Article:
I tend to keep half an eye out of "Young Adult" novels with a Shakespeare twist, and several references to Kissing Shakespeare popped up this weekend. My oldest daughter enjoyed books like The Shakespeare Stealer (which, I realize, I never reviewed here) so I scan the plot:
In this story we meet Miranda. The daughter of two famous actors with the New England Shakespeare Company, she finds herself beginning to despise acting.Ok, so far so good. Shakespeare name, Shakespeare content.
After opening night of Taming of the Shrew, where she basically performs the lead role as a statue, a boy who’s a senor year transfer student from England that no one has really spoken to, comes up to her and tells Miranda she has to come with him. Apparently this Stephen Langford is from 1581 and he’s there to tell her that THE William Shakespeare is in danger.Again, not a problem - the whole "young hero/heroine needs to travel in time to save a famous historic figure" is a common plot. A little confused about playing the lead in Shrew as a statue, though. Did they mean Winter's Tale?
What does Stephen Langford want her to do? He wants Miranda to seduce Shakespeare so that the future bard will forget all about becoming a priest.LALALALALA *hands over ears* LALLA I AM NOT LISTENING I CAN'T HEAR YOU LALALALALALALALALALA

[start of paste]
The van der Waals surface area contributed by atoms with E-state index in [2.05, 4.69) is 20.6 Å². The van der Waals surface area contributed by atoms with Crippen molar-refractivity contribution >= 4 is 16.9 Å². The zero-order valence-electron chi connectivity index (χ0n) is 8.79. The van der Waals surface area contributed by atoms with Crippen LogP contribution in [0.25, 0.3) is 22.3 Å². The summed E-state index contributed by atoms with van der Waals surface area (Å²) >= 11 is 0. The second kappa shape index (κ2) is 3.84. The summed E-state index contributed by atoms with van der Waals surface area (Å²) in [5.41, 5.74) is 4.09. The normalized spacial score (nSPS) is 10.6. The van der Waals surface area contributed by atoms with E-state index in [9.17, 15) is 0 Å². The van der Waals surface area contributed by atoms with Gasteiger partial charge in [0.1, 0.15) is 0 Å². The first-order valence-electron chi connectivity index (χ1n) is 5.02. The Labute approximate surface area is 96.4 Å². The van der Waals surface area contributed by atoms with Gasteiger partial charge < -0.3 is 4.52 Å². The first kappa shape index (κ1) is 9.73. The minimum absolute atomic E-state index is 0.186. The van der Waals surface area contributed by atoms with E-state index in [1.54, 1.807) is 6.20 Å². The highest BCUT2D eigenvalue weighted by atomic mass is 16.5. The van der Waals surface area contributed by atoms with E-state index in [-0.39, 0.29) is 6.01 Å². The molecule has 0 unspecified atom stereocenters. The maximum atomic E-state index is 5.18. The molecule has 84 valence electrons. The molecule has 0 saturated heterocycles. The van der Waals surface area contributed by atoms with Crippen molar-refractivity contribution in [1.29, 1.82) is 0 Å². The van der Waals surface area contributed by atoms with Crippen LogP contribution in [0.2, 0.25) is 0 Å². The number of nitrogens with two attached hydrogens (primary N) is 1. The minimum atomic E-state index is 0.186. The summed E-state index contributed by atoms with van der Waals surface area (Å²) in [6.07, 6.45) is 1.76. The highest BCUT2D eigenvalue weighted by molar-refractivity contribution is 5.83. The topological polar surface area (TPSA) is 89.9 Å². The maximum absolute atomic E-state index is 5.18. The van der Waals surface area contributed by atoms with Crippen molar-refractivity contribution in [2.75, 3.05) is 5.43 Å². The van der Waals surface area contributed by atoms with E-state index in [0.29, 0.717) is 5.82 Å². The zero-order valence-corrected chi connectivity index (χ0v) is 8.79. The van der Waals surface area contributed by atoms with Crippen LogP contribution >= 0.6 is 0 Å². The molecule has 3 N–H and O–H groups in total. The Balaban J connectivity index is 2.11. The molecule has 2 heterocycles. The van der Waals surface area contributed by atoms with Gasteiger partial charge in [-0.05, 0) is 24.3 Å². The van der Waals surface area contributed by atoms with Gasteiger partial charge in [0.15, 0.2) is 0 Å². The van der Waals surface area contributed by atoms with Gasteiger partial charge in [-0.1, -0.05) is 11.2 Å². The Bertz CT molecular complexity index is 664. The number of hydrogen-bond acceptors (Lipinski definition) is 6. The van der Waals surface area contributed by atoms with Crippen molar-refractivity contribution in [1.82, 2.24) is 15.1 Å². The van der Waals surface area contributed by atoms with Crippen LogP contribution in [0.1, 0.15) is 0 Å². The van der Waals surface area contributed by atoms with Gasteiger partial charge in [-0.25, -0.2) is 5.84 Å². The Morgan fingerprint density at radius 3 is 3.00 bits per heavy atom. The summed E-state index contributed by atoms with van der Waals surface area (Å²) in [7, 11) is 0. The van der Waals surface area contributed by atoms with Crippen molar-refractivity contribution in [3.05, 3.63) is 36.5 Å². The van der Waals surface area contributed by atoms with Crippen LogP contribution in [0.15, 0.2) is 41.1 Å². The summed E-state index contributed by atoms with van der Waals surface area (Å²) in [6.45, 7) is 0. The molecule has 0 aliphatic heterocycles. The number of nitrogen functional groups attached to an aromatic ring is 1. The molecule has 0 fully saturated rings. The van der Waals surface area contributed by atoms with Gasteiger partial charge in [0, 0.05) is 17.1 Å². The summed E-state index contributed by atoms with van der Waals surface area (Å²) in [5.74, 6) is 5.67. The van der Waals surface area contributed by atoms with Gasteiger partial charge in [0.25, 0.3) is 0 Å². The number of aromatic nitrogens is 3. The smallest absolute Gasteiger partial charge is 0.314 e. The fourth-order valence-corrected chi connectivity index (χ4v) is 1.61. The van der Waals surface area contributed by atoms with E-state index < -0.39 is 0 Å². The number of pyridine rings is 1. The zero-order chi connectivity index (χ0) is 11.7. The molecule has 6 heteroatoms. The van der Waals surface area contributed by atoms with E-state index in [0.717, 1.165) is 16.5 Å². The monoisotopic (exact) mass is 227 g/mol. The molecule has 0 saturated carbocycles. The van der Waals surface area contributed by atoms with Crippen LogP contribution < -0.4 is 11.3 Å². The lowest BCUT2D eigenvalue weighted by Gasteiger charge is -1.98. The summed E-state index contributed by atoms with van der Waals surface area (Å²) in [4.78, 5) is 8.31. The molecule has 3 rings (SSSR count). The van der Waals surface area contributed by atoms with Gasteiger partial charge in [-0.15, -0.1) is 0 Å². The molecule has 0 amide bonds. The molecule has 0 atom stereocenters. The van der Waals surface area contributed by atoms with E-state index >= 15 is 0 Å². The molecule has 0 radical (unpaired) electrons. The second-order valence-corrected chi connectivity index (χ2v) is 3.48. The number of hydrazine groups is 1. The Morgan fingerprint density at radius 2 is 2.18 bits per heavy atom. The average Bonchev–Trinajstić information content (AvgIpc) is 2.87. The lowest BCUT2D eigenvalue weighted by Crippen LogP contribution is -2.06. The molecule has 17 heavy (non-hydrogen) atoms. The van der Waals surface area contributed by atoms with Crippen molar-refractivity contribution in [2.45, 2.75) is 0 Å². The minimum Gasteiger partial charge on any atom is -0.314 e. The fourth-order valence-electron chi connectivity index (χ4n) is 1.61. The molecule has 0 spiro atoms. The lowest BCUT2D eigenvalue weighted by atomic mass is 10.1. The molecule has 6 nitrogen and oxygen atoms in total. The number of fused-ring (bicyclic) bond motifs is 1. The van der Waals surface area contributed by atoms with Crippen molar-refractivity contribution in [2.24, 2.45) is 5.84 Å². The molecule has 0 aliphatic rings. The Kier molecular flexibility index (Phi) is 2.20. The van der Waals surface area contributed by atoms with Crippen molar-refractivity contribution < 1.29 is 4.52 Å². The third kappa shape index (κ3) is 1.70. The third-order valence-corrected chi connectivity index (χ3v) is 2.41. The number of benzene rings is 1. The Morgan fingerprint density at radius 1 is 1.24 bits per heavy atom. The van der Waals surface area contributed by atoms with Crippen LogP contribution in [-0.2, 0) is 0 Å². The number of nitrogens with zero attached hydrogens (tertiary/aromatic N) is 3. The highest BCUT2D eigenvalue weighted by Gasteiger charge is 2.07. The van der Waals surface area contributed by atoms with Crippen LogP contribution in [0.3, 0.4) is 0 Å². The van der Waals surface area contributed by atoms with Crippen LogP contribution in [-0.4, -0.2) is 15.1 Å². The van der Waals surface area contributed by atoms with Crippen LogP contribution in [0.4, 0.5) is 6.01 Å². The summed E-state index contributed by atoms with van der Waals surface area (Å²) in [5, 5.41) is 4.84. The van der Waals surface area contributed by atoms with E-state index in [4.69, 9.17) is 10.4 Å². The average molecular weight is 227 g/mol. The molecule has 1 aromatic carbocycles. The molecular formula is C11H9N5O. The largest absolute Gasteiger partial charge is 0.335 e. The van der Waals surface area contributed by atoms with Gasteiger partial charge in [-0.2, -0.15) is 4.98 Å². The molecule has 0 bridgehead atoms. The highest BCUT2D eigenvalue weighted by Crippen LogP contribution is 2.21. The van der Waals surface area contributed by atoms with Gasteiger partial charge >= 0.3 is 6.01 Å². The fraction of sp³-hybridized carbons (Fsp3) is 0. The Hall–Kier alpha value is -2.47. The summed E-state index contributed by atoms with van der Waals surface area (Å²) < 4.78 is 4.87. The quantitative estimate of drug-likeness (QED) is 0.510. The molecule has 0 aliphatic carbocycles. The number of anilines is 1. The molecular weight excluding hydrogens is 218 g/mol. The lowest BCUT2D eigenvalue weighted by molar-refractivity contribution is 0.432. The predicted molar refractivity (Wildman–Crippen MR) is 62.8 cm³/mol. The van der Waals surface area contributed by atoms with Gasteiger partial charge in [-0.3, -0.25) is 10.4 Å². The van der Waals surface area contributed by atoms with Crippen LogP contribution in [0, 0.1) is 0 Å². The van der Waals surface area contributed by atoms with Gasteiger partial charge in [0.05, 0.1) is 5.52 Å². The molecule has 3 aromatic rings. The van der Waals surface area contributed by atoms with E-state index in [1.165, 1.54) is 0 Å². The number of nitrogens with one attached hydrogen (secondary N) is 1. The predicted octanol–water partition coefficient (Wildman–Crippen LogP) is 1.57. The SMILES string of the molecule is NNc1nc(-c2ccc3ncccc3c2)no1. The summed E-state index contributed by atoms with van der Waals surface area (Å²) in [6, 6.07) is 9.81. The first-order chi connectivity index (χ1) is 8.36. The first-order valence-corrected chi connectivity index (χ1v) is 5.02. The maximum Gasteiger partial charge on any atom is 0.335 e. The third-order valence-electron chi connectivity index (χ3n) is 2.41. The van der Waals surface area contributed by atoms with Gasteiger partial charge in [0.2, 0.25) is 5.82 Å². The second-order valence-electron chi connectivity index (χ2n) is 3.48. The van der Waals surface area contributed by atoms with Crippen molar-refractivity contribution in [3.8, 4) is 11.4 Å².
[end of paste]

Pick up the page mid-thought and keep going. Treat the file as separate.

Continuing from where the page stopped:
I don't know when I got old, but I don't want to see the work "seduce" anywhere near the words "young adult", thankyewverymuch.
:) All kidding aside, my daughter is 10 - I'm well aware that there's an entire audience of later teens that can deal with such topics while still falling under the "young adult" category. I'm just not going to push it. In my house we're still in the midst of an ongoing brainwashing experience, where every time we stumble across even the most innocent kissing scene my wife and I will screw up our faces and yell 'EWWWWW! KISSING!' so that this is the first thought in our daughter's head when the subject comes up, for as long as possible. ;)